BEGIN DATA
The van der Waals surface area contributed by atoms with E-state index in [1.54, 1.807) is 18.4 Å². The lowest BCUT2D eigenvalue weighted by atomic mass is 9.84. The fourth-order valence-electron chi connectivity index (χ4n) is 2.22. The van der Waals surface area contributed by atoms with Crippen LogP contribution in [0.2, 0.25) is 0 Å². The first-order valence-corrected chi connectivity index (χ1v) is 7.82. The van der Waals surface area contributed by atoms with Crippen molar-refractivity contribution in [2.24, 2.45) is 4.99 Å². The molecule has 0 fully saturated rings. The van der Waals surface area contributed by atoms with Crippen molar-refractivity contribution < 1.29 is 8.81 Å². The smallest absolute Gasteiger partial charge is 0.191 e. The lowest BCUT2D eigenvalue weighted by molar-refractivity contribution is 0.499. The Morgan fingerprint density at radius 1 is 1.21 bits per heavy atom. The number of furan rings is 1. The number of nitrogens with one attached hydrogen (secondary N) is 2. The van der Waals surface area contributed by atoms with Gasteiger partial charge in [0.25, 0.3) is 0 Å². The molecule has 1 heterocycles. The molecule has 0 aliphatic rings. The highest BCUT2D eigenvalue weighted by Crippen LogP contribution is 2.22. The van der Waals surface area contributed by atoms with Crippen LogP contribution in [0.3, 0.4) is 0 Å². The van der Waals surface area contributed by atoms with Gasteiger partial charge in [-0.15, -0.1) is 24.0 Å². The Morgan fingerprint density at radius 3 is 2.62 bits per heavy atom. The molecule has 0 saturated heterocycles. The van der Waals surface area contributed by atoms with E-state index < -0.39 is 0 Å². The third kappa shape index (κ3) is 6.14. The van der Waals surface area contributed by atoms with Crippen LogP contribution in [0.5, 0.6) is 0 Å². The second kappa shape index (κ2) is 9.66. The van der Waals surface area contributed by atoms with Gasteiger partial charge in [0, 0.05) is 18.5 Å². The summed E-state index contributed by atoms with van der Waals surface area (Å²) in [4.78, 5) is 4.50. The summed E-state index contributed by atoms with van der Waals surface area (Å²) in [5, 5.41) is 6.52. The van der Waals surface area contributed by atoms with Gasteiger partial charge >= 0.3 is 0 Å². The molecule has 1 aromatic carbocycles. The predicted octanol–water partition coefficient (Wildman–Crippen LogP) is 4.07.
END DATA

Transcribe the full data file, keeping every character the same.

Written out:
The van der Waals surface area contributed by atoms with E-state index in [1.54, 1.807) is 18.4 Å². The lowest BCUT2D eigenvalue weighted by atomic mass is 9.84. The fourth-order valence-electron chi connectivity index (χ4n) is 2.22. The van der Waals surface area contributed by atoms with Crippen LogP contribution in [0.2, 0.25) is 0 Å². The first-order valence-corrected chi connectivity index (χ1v) is 7.82. The van der Waals surface area contributed by atoms with Crippen molar-refractivity contribution in [2.24, 2.45) is 4.99 Å². The molecule has 0 fully saturated rings. The van der Waals surface area contributed by atoms with Crippen molar-refractivity contribution < 1.29 is 8.81 Å². The smallest absolute Gasteiger partial charge is 0.191 e. The lowest BCUT2D eigenvalue weighted by molar-refractivity contribution is 0.499. The Morgan fingerprint density at radius 1 is 1.21 bits per heavy atom. The number of furan rings is 1. The number of nitrogens with one attached hydrogen (secondary N) is 2. The van der Waals surface area contributed by atoms with Gasteiger partial charge in [0.25, 0.3) is 0 Å². The molecule has 1 heterocycles. The molecule has 0 aliphatic rings. The highest BCUT2D eigenvalue weighted by Crippen LogP contribution is 2.22. The van der Waals surface area contributed by atoms with Crippen LogP contribution in [0.3, 0.4) is 0 Å². The van der Waals surface area contributed by atoms with Gasteiger partial charge in [-0.15, -0.1) is 24.0 Å². The Morgan fingerprint density at radius 3 is 2.62 bits per heavy atom. The molecule has 0 saturated heterocycles. The van der Waals surface area contributed by atoms with E-state index < -0.39 is 0 Å². The third kappa shape index (κ3) is 6.14. The van der Waals surface area contributed by atoms with Crippen LogP contribution in [0.5, 0.6) is 0 Å². The second kappa shape index (κ2) is 9.66. The van der Waals surface area contributed by atoms with Gasteiger partial charge in [0, 0.05) is 18.5 Å². The summed E-state index contributed by atoms with van der Waals surface area (Å²) in [4.78, 5) is 4.50. The summed E-state index contributed by atoms with van der Waals surface area (Å²) in [5, 5.41) is 6.52. The van der Waals surface area contributed by atoms with Gasteiger partial charge >= 0.3 is 0 Å². The molecule has 1 aromatic carbocycles. The predicted octanol–water partition coefficient (Wildman–Crippen LogP) is 4.07.